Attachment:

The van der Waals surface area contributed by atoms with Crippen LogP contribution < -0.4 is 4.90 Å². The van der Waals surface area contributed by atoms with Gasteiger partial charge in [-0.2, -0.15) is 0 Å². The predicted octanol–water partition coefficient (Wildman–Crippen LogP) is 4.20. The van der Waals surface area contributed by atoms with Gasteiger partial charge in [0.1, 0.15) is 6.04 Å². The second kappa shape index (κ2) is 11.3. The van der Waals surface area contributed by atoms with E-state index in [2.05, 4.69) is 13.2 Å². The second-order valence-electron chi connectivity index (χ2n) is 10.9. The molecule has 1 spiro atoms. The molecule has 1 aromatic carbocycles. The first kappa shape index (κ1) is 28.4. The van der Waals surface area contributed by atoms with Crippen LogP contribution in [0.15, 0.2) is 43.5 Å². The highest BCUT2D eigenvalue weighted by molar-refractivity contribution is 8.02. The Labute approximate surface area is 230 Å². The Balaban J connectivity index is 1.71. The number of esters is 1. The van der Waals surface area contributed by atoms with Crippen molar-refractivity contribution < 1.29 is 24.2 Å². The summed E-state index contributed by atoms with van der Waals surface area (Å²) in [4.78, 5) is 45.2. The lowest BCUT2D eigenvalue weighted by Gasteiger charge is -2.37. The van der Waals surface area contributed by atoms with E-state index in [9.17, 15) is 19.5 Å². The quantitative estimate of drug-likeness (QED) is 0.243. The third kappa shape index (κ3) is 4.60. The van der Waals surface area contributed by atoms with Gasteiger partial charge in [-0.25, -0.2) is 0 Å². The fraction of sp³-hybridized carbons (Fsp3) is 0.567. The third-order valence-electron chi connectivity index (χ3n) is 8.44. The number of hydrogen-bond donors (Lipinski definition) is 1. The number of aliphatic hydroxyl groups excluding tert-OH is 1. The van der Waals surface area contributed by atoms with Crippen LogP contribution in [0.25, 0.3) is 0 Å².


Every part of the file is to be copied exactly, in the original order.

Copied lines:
The van der Waals surface area contributed by atoms with Crippen LogP contribution < -0.4 is 4.90 Å². The van der Waals surface area contributed by atoms with Gasteiger partial charge in [-0.2, -0.15) is 0 Å². The predicted octanol–water partition coefficient (Wildman–Crippen LogP) is 4.20. The van der Waals surface area contributed by atoms with Gasteiger partial charge in [0.1, 0.15) is 6.04 Å². The second kappa shape index (κ2) is 11.3. The van der Waals surface area contributed by atoms with E-state index in [2.05, 4.69) is 13.2 Å². The second-order valence-electron chi connectivity index (χ2n) is 10.9. The molecule has 1 spiro atoms. The molecule has 1 aromatic carbocycles. The first kappa shape index (κ1) is 28.4. The van der Waals surface area contributed by atoms with Crippen LogP contribution in [0.15, 0.2) is 43.5 Å². The highest BCUT2D eigenvalue weighted by molar-refractivity contribution is 8.02. The Labute approximate surface area is 230 Å². The Balaban J connectivity index is 1.71. The number of esters is 1. The van der Waals surface area contributed by atoms with Crippen molar-refractivity contribution < 1.29 is 24.2 Å². The summed E-state index contributed by atoms with van der Waals surface area (Å²) in [4.78, 5) is 45.2. The lowest BCUT2D eigenvalue weighted by Gasteiger charge is -2.37. The van der Waals surface area contributed by atoms with E-state index in [9.17, 15) is 19.5 Å². The quantitative estimate of drug-likeness (QED) is 0.243. The third kappa shape index (κ3) is 4.60. The van der Waals surface area contributed by atoms with Gasteiger partial charge in [-0.25, -0.2) is 0 Å². The fraction of sp³-hybridized carbons (Fsp3) is 0.567. The third-order valence-electron chi connectivity index (χ3n) is 8.44. The number of hydrogen-bond donors (Lipinski definition) is 1. The number of aliphatic hydroxyl groups excluding tert-OH is 1. The van der Waals surface area contributed by atoms with Crippen LogP contribution in [0.25, 0.3) is 0 Å².